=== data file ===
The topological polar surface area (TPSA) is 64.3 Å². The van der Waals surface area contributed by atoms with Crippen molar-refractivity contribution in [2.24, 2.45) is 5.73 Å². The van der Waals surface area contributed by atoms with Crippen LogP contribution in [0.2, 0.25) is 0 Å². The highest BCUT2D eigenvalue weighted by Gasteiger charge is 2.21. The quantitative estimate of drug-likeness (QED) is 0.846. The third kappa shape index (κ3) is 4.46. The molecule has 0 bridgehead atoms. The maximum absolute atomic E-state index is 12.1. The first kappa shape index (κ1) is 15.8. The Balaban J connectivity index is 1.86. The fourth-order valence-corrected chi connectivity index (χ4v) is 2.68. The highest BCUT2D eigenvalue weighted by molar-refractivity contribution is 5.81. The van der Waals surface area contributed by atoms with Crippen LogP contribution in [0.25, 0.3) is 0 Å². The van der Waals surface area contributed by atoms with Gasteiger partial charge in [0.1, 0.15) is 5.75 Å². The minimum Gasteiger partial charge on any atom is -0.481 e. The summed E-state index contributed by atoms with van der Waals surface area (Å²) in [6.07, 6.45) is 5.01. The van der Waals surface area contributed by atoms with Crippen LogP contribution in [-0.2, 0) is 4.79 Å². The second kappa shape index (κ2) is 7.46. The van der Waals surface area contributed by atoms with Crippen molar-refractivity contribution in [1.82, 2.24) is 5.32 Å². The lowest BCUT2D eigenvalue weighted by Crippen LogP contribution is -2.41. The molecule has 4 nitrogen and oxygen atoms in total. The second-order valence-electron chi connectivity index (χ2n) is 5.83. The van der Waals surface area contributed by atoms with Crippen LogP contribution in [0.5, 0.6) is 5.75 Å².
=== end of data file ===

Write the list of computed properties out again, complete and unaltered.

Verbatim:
The topological polar surface area (TPSA) is 64.3 Å². The van der Waals surface area contributed by atoms with Crippen molar-refractivity contribution in [2.24, 2.45) is 5.73 Å². The van der Waals surface area contributed by atoms with Crippen LogP contribution in [0.2, 0.25) is 0 Å². The highest BCUT2D eigenvalue weighted by Gasteiger charge is 2.21. The quantitative estimate of drug-likeness (QED) is 0.846. The third kappa shape index (κ3) is 4.46. The molecule has 0 bridgehead atoms. The maximum absolute atomic E-state index is 12.1. The first kappa shape index (κ1) is 15.8. The Balaban J connectivity index is 1.86. The fourth-order valence-corrected chi connectivity index (χ4v) is 2.68. The highest BCUT2D eigenvalue weighted by molar-refractivity contribution is 5.81. The van der Waals surface area contributed by atoms with Crippen LogP contribution in [0.25, 0.3) is 0 Å². The van der Waals surface area contributed by atoms with Gasteiger partial charge in [0.1, 0.15) is 5.75 Å². The minimum Gasteiger partial charge on any atom is -0.481 e. The summed E-state index contributed by atoms with van der Waals surface area (Å²) in [6.07, 6.45) is 5.01. The van der Waals surface area contributed by atoms with Crippen LogP contribution in [-0.2, 0) is 4.79 Å². The second kappa shape index (κ2) is 7.46. The van der Waals surface area contributed by atoms with Crippen molar-refractivity contribution in [1.82, 2.24) is 5.32 Å². The lowest BCUT2D eigenvalue weighted by Crippen LogP contribution is -2.41. The molecule has 4 nitrogen and oxygen atoms in total. The second-order valence-electron chi connectivity index (χ2n) is 5.83. The van der Waals surface area contributed by atoms with Crippen LogP contribution in [0.5, 0.6) is 5.75 Å².